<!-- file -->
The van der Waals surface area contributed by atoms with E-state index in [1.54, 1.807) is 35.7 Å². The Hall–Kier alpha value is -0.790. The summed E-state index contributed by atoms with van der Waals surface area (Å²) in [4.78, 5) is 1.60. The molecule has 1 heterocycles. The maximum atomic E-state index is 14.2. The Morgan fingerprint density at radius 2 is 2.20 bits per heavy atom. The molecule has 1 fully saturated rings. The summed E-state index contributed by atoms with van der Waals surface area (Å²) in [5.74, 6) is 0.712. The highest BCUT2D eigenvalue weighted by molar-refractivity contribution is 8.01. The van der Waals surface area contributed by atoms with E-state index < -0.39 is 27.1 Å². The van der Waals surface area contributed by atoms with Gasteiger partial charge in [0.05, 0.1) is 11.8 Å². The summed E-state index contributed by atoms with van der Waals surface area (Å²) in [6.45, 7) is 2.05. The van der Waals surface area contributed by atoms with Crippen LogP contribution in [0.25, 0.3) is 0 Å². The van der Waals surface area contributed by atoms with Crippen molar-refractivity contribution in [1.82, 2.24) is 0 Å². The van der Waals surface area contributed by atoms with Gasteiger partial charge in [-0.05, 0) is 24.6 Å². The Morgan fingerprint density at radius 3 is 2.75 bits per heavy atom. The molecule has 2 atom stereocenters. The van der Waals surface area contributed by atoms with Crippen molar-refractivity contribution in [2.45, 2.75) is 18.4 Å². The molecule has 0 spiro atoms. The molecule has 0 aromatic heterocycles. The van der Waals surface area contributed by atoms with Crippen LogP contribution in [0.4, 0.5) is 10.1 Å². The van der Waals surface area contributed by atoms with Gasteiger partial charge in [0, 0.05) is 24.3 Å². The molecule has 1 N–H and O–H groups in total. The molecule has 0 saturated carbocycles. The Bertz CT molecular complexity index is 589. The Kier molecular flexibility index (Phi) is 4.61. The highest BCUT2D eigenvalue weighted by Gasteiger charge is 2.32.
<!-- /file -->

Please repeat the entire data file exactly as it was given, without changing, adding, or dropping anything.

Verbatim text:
The van der Waals surface area contributed by atoms with E-state index in [1.54, 1.807) is 35.7 Å². The Hall–Kier alpha value is -0.790. The summed E-state index contributed by atoms with van der Waals surface area (Å²) in [4.78, 5) is 1.60. The molecule has 1 heterocycles. The maximum atomic E-state index is 14.2. The Morgan fingerprint density at radius 2 is 2.20 bits per heavy atom. The molecule has 1 fully saturated rings. The summed E-state index contributed by atoms with van der Waals surface area (Å²) in [5.74, 6) is 0.712. The highest BCUT2D eigenvalue weighted by molar-refractivity contribution is 8.01. The van der Waals surface area contributed by atoms with E-state index < -0.39 is 27.1 Å². The van der Waals surface area contributed by atoms with Gasteiger partial charge in [0.05, 0.1) is 11.8 Å². The summed E-state index contributed by atoms with van der Waals surface area (Å²) in [6.45, 7) is 2.05. The van der Waals surface area contributed by atoms with Crippen LogP contribution in [0.25, 0.3) is 0 Å². The van der Waals surface area contributed by atoms with Crippen molar-refractivity contribution in [1.82, 2.24) is 0 Å². The van der Waals surface area contributed by atoms with Gasteiger partial charge in [-0.05, 0) is 24.6 Å². The Morgan fingerprint density at radius 3 is 2.75 bits per heavy atom. The molecule has 2 atom stereocenters. The van der Waals surface area contributed by atoms with Crippen molar-refractivity contribution in [2.45, 2.75) is 18.4 Å². The molecule has 0 spiro atoms. The molecule has 0 aromatic heterocycles. The van der Waals surface area contributed by atoms with Crippen LogP contribution in [0.4, 0.5) is 10.1 Å². The van der Waals surface area contributed by atoms with Gasteiger partial charge in [0, 0.05) is 24.3 Å². The molecule has 1 N–H and O–H groups in total. The molecule has 0 saturated carbocycles. The Bertz CT molecular complexity index is 589. The Kier molecular flexibility index (Phi) is 4.61. The highest BCUT2D eigenvalue weighted by Gasteiger charge is 2.32.